Coronavirus – Economic Issues

Super-power rivalries exacerbated by coronavirus pandemic offer India an opportunity


From UPSC perspective, the following things are important :

Prelims level: Not much.

Mains level: Paper 3-What economic measures and reforms are needed to deal successfully with the crisis.

The article discusses three fronts on which actions are required viz- health, economy and geopolitics. How much the global economy is going to be affected? how the US-China rivalry would affect the recovery? what the lack of global coordination means? all such questioned are discussed here.  It also suggests actions that India should take to deal with the crisis.

Many unknowns than knowns about Covid-19

  • The virus currently has many more unknowns than knowns.
  • We don’t know for sure how it spreads, whether people can get re-infected, whether it is mutating, whether the hot weather kills it, and what the real fatality rate is.
  • We don’t know for sure how far we are from an anti-viral.
  • We know that we are at least 18 months away from having a vaccine that works and is available at scale.
  • Till an anti-viral is found, economic activity will be constrained, and this will affect people, industries and countries in disparate ways.

The extent of damage to the global economy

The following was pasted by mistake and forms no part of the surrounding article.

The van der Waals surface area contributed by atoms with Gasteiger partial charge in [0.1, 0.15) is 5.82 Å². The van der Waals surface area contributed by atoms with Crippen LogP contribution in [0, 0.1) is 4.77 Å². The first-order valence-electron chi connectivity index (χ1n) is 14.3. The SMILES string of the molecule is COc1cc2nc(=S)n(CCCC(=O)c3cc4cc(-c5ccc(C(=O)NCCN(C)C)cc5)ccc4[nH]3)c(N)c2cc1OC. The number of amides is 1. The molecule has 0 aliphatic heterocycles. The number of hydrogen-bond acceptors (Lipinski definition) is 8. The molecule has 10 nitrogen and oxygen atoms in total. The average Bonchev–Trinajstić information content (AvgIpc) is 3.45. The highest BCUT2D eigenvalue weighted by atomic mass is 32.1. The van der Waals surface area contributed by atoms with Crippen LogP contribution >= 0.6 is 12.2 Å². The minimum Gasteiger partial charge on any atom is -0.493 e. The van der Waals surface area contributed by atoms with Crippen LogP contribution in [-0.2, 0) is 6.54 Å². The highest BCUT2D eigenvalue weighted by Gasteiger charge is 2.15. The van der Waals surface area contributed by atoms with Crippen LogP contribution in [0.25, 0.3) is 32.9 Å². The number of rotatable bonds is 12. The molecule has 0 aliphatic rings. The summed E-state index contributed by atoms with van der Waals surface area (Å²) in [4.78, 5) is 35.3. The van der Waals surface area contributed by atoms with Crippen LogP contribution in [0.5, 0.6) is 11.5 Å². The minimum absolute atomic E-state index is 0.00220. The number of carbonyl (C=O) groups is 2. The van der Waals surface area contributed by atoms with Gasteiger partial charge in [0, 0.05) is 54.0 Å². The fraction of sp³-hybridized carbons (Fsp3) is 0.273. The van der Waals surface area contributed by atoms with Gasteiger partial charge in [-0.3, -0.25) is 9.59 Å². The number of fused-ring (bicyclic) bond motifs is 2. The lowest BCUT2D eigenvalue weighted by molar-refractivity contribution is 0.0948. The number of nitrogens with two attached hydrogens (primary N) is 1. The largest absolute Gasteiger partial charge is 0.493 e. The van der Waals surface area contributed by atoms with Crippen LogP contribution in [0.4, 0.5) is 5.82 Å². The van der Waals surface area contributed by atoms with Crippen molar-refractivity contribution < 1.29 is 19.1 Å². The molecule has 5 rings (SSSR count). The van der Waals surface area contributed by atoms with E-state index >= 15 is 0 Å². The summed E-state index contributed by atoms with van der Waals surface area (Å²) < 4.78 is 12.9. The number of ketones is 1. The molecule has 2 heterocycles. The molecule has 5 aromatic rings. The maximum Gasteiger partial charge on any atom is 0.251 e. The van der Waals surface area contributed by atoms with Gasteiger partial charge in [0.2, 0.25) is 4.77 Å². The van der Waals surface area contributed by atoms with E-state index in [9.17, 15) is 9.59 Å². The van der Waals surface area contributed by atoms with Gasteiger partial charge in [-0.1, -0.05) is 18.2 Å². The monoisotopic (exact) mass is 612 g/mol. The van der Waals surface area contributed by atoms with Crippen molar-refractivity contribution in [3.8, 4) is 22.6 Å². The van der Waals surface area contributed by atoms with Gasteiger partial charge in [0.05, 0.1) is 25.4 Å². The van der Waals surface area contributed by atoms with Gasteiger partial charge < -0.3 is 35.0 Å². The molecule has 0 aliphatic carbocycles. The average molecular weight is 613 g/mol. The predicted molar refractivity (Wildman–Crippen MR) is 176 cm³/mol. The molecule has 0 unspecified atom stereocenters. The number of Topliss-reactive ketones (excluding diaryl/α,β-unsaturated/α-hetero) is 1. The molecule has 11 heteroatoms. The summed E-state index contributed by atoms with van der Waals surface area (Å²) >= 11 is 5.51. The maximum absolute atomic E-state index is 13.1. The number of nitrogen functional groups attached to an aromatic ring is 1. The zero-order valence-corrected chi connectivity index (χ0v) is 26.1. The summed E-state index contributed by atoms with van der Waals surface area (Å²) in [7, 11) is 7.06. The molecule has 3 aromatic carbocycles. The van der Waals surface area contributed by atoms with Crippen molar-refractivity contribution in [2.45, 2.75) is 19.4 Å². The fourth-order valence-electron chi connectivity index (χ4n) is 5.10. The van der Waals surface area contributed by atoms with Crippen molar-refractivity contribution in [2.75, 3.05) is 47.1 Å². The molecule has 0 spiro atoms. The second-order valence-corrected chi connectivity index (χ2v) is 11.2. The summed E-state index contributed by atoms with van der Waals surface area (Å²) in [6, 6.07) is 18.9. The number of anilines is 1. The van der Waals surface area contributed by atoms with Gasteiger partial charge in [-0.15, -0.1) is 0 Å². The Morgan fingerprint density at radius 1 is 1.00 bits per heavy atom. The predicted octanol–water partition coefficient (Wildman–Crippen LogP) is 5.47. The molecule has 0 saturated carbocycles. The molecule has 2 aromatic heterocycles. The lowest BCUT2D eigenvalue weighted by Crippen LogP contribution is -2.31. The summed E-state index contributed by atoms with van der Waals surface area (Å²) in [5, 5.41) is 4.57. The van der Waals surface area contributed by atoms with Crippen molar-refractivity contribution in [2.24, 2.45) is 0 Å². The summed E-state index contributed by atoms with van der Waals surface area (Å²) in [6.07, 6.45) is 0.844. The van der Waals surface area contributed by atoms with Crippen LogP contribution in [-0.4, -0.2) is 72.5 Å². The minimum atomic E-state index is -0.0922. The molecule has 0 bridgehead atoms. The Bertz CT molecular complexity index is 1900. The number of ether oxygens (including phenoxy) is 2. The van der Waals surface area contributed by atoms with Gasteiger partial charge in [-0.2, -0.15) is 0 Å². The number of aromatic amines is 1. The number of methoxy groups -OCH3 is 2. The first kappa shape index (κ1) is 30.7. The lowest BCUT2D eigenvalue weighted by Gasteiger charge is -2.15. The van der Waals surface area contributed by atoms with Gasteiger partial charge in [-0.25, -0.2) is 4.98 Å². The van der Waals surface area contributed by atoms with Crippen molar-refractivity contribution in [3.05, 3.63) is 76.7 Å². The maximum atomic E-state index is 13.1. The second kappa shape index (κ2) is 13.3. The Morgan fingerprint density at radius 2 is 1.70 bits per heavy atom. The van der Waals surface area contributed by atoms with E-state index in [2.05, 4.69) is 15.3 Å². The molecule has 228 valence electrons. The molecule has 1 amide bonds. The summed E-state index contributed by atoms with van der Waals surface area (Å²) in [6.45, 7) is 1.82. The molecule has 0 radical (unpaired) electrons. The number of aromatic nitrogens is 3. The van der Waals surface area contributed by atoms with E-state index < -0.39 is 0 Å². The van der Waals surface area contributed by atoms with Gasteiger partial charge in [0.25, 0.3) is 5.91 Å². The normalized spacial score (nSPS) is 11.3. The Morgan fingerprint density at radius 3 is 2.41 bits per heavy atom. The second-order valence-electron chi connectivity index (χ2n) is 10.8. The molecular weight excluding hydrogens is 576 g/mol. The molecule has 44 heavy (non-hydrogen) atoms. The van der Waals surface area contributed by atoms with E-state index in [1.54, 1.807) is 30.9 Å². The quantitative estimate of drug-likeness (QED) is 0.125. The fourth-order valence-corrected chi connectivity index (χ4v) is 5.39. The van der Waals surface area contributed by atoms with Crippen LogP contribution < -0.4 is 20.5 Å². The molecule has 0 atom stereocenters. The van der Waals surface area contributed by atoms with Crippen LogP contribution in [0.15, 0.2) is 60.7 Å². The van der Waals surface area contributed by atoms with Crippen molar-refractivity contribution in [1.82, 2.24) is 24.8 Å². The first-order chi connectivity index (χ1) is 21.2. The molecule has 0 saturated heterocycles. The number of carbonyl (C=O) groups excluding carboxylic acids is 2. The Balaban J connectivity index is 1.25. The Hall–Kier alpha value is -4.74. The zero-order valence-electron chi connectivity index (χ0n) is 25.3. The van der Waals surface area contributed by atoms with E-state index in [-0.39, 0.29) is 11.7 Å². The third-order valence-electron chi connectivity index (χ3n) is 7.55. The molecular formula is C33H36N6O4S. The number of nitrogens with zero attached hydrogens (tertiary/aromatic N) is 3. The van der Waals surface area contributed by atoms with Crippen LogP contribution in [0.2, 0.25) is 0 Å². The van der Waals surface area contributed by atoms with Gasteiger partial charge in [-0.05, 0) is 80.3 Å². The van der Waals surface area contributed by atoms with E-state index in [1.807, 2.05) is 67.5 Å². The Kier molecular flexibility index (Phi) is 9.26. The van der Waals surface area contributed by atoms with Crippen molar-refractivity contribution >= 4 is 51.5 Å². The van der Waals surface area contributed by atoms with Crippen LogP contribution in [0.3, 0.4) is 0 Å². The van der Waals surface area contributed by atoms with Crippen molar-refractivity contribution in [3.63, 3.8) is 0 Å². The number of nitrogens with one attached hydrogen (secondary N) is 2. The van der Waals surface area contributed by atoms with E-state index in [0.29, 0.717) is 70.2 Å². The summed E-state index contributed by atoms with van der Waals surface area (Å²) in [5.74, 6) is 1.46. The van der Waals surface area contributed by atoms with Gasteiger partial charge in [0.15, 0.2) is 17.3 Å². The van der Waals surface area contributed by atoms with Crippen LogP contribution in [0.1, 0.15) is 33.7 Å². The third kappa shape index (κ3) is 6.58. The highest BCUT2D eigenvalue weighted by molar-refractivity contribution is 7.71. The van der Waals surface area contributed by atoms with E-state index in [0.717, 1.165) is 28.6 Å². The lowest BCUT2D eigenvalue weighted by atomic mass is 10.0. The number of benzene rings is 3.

• Loss of ten trillion dollars: The global economy is set to lose close to ten trillion dollars because of the “self-induced coma” it has been put into — to use Paul Krugman’s evocative phrase.
  • Loss of effectiveness of monetary policy: The preceding global financial crisis (GFC) has exhausted the efficacy of monetary tools.
  • In addition, corporates globally are leveraged to the tune of $12 trillion.
  • The slump in demand: The accompanying oil price collapse, beginning due to a spat between producers Saudi Arabia and Russia have been compounded by a precipitous slump in demand.
  • The Chinese economy can’t help as it did during the GFC, as it is hemmed in itself.
  • Even if it could, there is too much global suspicion of China to allow it to do so. So, countries will largely be on their own.

Tensions between the US and China

  • The tensions between the US and China have escalated into a full-scale superpower crisis after the virus spread.
  • Since 2010, there has been great concern in the US about China’s rise.
  • China’s muscular foreign policy together with its aggressive stance on multiple issues, most importantly on technology and technology standards, has created conflict.
  • The coronavirus is spreading in the US in an election year and smashing its economy.
  • The virus infected over three-quarter of a million people in the country and killed more than 40,000.
  • After this, China could be seen as enemy number one in the US.

No global coordination

  • No wonder then that at a time when the world yearns for global coordination, there is almost none — in healthcare responses and economic coordination.
  • Multilateral agencies, especially the WHO and UN, suffer a complete loss of credibility.
  • India needs to chart its own course in these turbulent times.
  • If India takes the requisite actions it may come out well.

Following suggestions are important from the UPSC perspective. The suggestions deals with three fronts-health, economic and geopolitics.

How India could come out of the crisis?

  • India needs to act at three levels — health, economic and geopolitical.

1. Actions at the health level

  • The Union Ministry of Health and Family Welfare has done well to stem the spread of the infection.